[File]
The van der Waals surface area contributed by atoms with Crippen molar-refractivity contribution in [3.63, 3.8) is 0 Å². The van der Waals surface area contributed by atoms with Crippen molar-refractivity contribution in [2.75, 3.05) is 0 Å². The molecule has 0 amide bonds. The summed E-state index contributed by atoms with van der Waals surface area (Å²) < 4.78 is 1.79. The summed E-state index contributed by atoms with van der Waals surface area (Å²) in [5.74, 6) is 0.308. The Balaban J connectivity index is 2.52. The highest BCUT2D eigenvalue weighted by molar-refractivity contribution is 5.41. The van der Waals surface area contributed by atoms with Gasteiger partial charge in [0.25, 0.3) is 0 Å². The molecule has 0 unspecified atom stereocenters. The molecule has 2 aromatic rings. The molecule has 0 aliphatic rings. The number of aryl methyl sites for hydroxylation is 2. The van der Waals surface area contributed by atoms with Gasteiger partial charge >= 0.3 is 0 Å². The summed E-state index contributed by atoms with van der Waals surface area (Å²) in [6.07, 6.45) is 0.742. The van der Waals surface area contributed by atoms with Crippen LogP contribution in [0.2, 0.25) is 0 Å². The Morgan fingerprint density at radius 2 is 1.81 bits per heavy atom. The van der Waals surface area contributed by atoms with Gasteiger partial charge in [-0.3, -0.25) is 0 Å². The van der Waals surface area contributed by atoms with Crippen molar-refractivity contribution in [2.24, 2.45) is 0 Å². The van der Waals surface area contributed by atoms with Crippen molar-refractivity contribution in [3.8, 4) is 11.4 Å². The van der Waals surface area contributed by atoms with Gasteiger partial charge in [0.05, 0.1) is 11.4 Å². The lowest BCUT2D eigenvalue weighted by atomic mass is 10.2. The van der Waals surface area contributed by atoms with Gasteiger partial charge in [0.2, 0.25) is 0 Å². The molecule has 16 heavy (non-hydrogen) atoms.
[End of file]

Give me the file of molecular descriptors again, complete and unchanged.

The van der Waals surface area contributed by atoms with Crippen molar-refractivity contribution in [3.63, 3.8) is 0 Å². The van der Waals surface area contributed by atoms with Crippen molar-refractivity contribution in [2.75, 3.05) is 0 Å². The molecule has 0 amide bonds. The summed E-state index contributed by atoms with van der Waals surface area (Å²) < 4.78 is 1.79. The summed E-state index contributed by atoms with van der Waals surface area (Å²) in [5.74, 6) is 0.308. The Balaban J connectivity index is 2.52. The highest BCUT2D eigenvalue weighted by molar-refractivity contribution is 5.41. The van der Waals surface area contributed by atoms with Gasteiger partial charge in [0.25, 0.3) is 0 Å². The molecule has 0 unspecified atom stereocenters. The molecule has 2 aromatic rings. The molecule has 0 aliphatic rings. The number of aryl methyl sites for hydroxylation is 2. The van der Waals surface area contributed by atoms with Gasteiger partial charge >= 0.3 is 0 Å². The summed E-state index contributed by atoms with van der Waals surface area (Å²) in [6.07, 6.45) is 0.742. The van der Waals surface area contributed by atoms with Crippen LogP contribution in [0.2, 0.25) is 0 Å². The Morgan fingerprint density at radius 2 is 1.81 bits per heavy atom. The van der Waals surface area contributed by atoms with Gasteiger partial charge in [-0.3, -0.25) is 0 Å². The van der Waals surface area contributed by atoms with Crippen molar-refractivity contribution in [2.24, 2.45) is 0 Å². The van der Waals surface area contributed by atoms with Crippen molar-refractivity contribution in [3.8, 4) is 11.4 Å². The van der Waals surface area contributed by atoms with Gasteiger partial charge in [0.05, 0.1) is 11.4 Å². The lowest BCUT2D eigenvalue weighted by atomic mass is 10.2. The van der Waals surface area contributed by atoms with Gasteiger partial charge in [0.2, 0.25) is 0 Å². The molecule has 16 heavy (non-hydrogen) atoms.